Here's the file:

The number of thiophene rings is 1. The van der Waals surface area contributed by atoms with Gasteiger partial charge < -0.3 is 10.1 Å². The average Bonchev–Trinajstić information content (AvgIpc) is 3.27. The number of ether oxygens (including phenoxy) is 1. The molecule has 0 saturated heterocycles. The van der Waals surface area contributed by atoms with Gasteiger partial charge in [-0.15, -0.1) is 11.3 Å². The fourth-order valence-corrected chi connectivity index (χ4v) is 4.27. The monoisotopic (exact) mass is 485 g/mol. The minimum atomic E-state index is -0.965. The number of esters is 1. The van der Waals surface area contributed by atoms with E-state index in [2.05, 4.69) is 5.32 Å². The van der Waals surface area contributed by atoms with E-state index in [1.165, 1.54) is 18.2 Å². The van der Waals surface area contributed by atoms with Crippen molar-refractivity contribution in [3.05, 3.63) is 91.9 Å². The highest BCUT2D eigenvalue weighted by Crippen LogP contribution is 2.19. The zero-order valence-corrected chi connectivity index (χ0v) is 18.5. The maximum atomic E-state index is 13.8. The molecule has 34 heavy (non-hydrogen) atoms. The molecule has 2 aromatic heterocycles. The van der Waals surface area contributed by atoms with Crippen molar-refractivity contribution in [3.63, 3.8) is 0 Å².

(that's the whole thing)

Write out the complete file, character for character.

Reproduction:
The number of thiophene rings is 1. The van der Waals surface area contributed by atoms with Gasteiger partial charge < -0.3 is 10.1 Å². The average Bonchev–Trinajstić information content (AvgIpc) is 3.27. The number of ether oxygens (including phenoxy) is 1. The molecule has 0 saturated heterocycles. The van der Waals surface area contributed by atoms with Gasteiger partial charge in [-0.15, -0.1) is 11.3 Å². The fourth-order valence-corrected chi connectivity index (χ4v) is 4.27. The monoisotopic (exact) mass is 485 g/mol. The minimum atomic E-state index is -0.965. The number of esters is 1. The van der Waals surface area contributed by atoms with E-state index in [2.05, 4.69) is 5.32 Å². The van der Waals surface area contributed by atoms with E-state index in [1.165, 1.54) is 18.2 Å². The van der Waals surface area contributed by atoms with Crippen molar-refractivity contribution in [3.05, 3.63) is 91.9 Å². The highest BCUT2D eigenvalue weighted by Crippen LogP contribution is 2.19. The zero-order valence-corrected chi connectivity index (χ0v) is 18.5. The maximum atomic E-state index is 13.8. The molecule has 34 heavy (non-hydrogen) atoms. The molecule has 2 aromatic heterocycles. The van der Waals surface area contributed by atoms with Crippen molar-refractivity contribution in [3.63, 3.8) is 0 Å².